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Friday, 5 October 2018

Blindness Gain and the Art of Non-Visual Reading

I am pleased to announce that on Tuesday 30th October 2018, I will be delivering my inaugural lecture, 'Blindness Gain and the Art of Non-Visual Reading'.

The lecture will celebrate the critical and creative power of blindness. Through a discussion of examples from 19th-century French literature and art, I will argue that blindness is a fruitful theoretical stance available to both blind and non-blind people. My Critical Disability Studies approach will dismantle the traditional hierarchy of the senses and invite new ways of beholding familiar texts and images.

I am delighted that eminent French researcher and doyenne of blind history, Zina Weygand, will be delivering a vote of thanks after the lecture.

The lecture is free and open to all. Please register in advance here.

Wednesday, 5 September 2018

Blindness Arts: a Disability Studies Quarterly Special Issue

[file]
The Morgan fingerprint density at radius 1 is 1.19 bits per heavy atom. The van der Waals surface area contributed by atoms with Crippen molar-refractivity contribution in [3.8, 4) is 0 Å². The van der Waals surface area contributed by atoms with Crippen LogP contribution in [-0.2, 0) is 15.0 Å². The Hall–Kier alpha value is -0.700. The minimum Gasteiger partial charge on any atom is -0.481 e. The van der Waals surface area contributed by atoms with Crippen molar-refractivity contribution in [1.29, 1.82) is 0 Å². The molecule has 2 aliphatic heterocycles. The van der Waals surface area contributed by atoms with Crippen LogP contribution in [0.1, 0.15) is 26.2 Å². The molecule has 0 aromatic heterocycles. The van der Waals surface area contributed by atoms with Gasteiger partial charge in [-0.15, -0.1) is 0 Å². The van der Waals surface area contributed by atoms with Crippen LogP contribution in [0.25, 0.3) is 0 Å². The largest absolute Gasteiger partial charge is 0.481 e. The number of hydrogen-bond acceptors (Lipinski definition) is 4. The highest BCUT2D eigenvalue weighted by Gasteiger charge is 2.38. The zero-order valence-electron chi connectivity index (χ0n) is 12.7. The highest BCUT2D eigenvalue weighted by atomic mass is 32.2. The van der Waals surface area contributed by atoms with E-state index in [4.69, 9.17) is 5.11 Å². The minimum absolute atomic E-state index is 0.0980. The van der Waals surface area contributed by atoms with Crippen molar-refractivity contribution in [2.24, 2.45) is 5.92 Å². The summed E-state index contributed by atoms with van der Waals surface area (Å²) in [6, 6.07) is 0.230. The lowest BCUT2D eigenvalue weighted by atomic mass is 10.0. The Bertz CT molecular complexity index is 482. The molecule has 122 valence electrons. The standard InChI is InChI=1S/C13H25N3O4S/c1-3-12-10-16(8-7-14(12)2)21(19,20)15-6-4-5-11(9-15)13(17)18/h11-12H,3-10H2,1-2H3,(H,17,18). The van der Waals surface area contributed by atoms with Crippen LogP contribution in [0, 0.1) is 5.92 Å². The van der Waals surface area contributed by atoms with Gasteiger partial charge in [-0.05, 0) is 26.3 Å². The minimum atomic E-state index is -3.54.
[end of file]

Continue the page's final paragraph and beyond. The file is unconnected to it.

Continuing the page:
Co-organizing the 2015 Blind Creations conference with Vanessa Warne was one of the highlights of my academic career. As this post written in the conference's aftermath shows, the event was memorable above all for the sense of celebratory community it created. Almost as soon as the conference was over, Vanessa and I began making plans to continue the many productive conversations which started during those few summer days in Egham. We did not want or need to produce a traditional 'conference proceedings': our wonderful audio archive means that all the papers delivered at the conference are still available. Instead we wanted to extend the legacy of Blind Creations by publishing new work which responds to questions raised by our speakers in 2015. Just over three years after the conference, we are pleased and proud to announce the publication of a special issue of Disability Studies Quarterly which we have called 'Blindness Arts'. In our co-authored Introduction we explain that this title functions "in contrast with and as a companion to ‘visual arts'". This extract from later in the Introduction gives a flavour of the intersections between blindness, creativity, performance and access which the issue explores: